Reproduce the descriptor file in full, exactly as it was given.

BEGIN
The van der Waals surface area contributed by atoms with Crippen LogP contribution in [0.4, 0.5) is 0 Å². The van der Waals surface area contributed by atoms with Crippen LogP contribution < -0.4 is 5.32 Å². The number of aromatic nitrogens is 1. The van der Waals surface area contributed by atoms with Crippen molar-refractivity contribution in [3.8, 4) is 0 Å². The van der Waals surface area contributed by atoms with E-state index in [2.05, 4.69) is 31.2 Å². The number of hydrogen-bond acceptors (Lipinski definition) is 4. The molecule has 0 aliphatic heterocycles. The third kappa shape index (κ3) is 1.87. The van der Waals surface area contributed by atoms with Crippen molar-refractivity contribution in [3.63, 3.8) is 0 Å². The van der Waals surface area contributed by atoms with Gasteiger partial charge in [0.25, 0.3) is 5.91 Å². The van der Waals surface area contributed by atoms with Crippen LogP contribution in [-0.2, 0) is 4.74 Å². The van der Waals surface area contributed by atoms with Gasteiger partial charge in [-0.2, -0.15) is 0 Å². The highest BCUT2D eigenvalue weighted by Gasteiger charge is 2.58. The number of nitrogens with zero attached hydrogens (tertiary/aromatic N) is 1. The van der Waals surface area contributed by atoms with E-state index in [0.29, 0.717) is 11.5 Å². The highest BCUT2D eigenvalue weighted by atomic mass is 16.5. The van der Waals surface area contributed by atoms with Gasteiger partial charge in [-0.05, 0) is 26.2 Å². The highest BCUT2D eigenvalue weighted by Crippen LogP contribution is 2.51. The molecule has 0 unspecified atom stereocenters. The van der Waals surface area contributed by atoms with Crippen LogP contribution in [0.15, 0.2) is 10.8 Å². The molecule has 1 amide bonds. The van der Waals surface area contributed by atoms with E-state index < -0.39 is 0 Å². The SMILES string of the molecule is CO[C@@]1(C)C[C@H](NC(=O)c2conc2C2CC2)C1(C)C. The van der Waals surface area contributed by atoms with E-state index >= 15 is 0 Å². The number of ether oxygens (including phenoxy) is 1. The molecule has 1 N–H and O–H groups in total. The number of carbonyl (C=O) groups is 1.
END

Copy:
The van der Waals surface area contributed by atoms with Crippen LogP contribution in [0.4, 0.5) is 0 Å². The van der Waals surface area contributed by atoms with Crippen LogP contribution < -0.4 is 5.32 Å². The number of aromatic nitrogens is 1. The van der Waals surface area contributed by atoms with Crippen molar-refractivity contribution in [3.8, 4) is 0 Å². The van der Waals surface area contributed by atoms with E-state index in [2.05, 4.69) is 31.2 Å². The number of hydrogen-bond acceptors (Lipinski definition) is 4. The molecule has 0 aliphatic heterocycles. The third kappa shape index (κ3) is 1.87. The van der Waals surface area contributed by atoms with Crippen molar-refractivity contribution in [3.63, 3.8) is 0 Å². The van der Waals surface area contributed by atoms with Gasteiger partial charge in [0.25, 0.3) is 5.91 Å². The van der Waals surface area contributed by atoms with Crippen LogP contribution in [-0.2, 0) is 4.74 Å². The van der Waals surface area contributed by atoms with Gasteiger partial charge in [-0.2, -0.15) is 0 Å². The highest BCUT2D eigenvalue weighted by Gasteiger charge is 2.58. The number of nitrogens with zero attached hydrogens (tertiary/aromatic N) is 1. The van der Waals surface area contributed by atoms with E-state index in [0.29, 0.717) is 11.5 Å². The highest BCUT2D eigenvalue weighted by atomic mass is 16.5. The van der Waals surface area contributed by atoms with Gasteiger partial charge in [-0.05, 0) is 26.2 Å². The highest BCUT2D eigenvalue weighted by Crippen LogP contribution is 2.51. The molecule has 0 unspecified atom stereocenters. The van der Waals surface area contributed by atoms with Crippen LogP contribution in [0.15, 0.2) is 10.8 Å². The molecule has 1 amide bonds. The van der Waals surface area contributed by atoms with E-state index < -0.39 is 0 Å². The SMILES string of the molecule is CO[C@@]1(C)C[C@H](NC(=O)c2conc2C2CC2)C1(C)C. The van der Waals surface area contributed by atoms with E-state index >= 15 is 0 Å². The number of ether oxygens (including phenoxy) is 1. The molecule has 1 N–H and O–H groups in total. The number of carbonyl (C=O) groups is 1.